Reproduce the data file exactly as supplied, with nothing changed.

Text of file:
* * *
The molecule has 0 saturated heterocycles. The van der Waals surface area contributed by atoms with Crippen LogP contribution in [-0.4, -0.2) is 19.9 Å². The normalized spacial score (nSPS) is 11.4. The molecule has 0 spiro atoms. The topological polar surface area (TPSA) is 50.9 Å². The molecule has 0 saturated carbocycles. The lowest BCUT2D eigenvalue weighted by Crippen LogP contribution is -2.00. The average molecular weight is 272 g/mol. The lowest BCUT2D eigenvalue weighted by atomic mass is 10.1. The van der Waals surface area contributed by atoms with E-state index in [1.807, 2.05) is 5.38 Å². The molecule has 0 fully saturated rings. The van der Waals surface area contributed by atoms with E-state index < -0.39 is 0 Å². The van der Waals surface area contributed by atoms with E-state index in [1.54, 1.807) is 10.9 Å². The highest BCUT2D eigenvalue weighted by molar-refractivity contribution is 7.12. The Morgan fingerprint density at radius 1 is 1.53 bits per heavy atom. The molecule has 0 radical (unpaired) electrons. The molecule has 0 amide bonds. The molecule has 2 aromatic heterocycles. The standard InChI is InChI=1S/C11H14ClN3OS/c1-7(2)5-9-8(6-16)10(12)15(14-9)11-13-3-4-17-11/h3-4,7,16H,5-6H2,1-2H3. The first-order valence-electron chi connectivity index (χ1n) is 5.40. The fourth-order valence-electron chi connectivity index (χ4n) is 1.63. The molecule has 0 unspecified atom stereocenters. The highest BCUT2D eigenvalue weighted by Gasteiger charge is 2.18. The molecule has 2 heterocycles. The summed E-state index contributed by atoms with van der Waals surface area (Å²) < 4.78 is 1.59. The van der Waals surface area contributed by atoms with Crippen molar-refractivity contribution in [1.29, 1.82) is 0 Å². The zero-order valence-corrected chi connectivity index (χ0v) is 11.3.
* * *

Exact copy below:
The molecule has 0 saturated heterocycles. The van der Waals surface area contributed by atoms with Crippen LogP contribution in [-0.4, -0.2) is 19.9 Å². The normalized spacial score (nSPS) is 11.4. The molecule has 0 spiro atoms. The topological polar surface area (TPSA) is 50.9 Å². The molecule has 0 saturated carbocycles. The lowest BCUT2D eigenvalue weighted by Crippen LogP contribution is -2.00. The average molecular weight is 272 g/mol. The lowest BCUT2D eigenvalue weighted by atomic mass is 10.1. The van der Waals surface area contributed by atoms with E-state index in [1.807, 2.05) is 5.38 Å². The molecule has 0 fully saturated rings. The van der Waals surface area contributed by atoms with E-state index < -0.39 is 0 Å². The van der Waals surface area contributed by atoms with E-state index in [1.54, 1.807) is 10.9 Å². The highest BCUT2D eigenvalue weighted by molar-refractivity contribution is 7.12. The Morgan fingerprint density at radius 1 is 1.53 bits per heavy atom. The molecule has 0 radical (unpaired) electrons. The molecule has 0 amide bonds. The molecule has 2 aromatic heterocycles. The standard InChI is InChI=1S/C11H14ClN3OS/c1-7(2)5-9-8(6-16)10(12)15(14-9)11-13-3-4-17-11/h3-4,7,16H,5-6H2,1-2H3. The first-order valence-electron chi connectivity index (χ1n) is 5.40. The fourth-order valence-electron chi connectivity index (χ4n) is 1.63. The molecule has 0 unspecified atom stereocenters. The highest BCUT2D eigenvalue weighted by Gasteiger charge is 2.18. The molecule has 2 heterocycles. The summed E-state index contributed by atoms with van der Waals surface area (Å²) < 4.78 is 1.59. The van der Waals surface area contributed by atoms with Crippen molar-refractivity contribution in [1.29, 1.82) is 0 Å². The zero-order valence-corrected chi connectivity index (χ0v) is 11.3.